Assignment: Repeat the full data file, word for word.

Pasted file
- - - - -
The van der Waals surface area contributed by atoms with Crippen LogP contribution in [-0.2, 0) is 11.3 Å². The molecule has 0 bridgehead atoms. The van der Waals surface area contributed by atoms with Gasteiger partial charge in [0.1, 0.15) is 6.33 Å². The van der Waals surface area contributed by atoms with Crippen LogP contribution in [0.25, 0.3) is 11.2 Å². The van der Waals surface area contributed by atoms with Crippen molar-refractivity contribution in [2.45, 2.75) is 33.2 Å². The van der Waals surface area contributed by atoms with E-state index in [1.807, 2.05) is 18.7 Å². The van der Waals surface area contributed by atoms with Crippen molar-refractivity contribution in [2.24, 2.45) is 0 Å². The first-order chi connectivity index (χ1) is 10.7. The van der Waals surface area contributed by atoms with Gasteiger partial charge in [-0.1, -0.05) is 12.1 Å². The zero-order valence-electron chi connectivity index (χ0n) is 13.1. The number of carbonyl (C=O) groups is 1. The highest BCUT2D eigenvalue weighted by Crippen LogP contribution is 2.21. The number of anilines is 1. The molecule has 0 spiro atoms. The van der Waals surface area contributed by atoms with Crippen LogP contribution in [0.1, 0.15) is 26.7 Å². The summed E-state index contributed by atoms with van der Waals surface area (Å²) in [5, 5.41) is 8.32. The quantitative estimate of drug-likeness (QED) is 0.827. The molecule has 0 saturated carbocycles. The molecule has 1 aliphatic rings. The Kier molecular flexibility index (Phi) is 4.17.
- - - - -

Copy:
The van der Waals surface area contributed by atoms with Crippen LogP contribution in [-0.2, 0) is 11.3 Å². The molecule has 0 bridgehead atoms. The van der Waals surface area contributed by atoms with Gasteiger partial charge in [0.1, 0.15) is 6.33 Å². The van der Waals surface area contributed by atoms with Crippen LogP contribution in [0.25, 0.3) is 11.2 Å². The van der Waals surface area contributed by atoms with Crippen molar-refractivity contribution in [2.45, 2.75) is 33.2 Å². The van der Waals surface area contributed by atoms with E-state index in [1.807, 2.05) is 18.7 Å². The van der Waals surface area contributed by atoms with Crippen molar-refractivity contribution in [2.24, 2.45) is 0 Å². The first-order chi connectivity index (χ1) is 10.7. The van der Waals surface area contributed by atoms with Gasteiger partial charge in [-0.1, -0.05) is 12.1 Å². The zero-order valence-electron chi connectivity index (χ0n) is 13.1. The number of carbonyl (C=O) groups is 1. The highest BCUT2D eigenvalue weighted by Crippen LogP contribution is 2.21. The number of anilines is 1. The molecule has 0 spiro atoms. The van der Waals surface area contributed by atoms with Crippen LogP contribution in [0.1, 0.15) is 26.7 Å². The summed E-state index contributed by atoms with van der Waals surface area (Å²) in [5, 5.41) is 8.32. The quantitative estimate of drug-likeness (QED) is 0.827. The molecule has 0 saturated carbocycles. The molecule has 1 aliphatic rings. The Kier molecular flexibility index (Phi) is 4.17.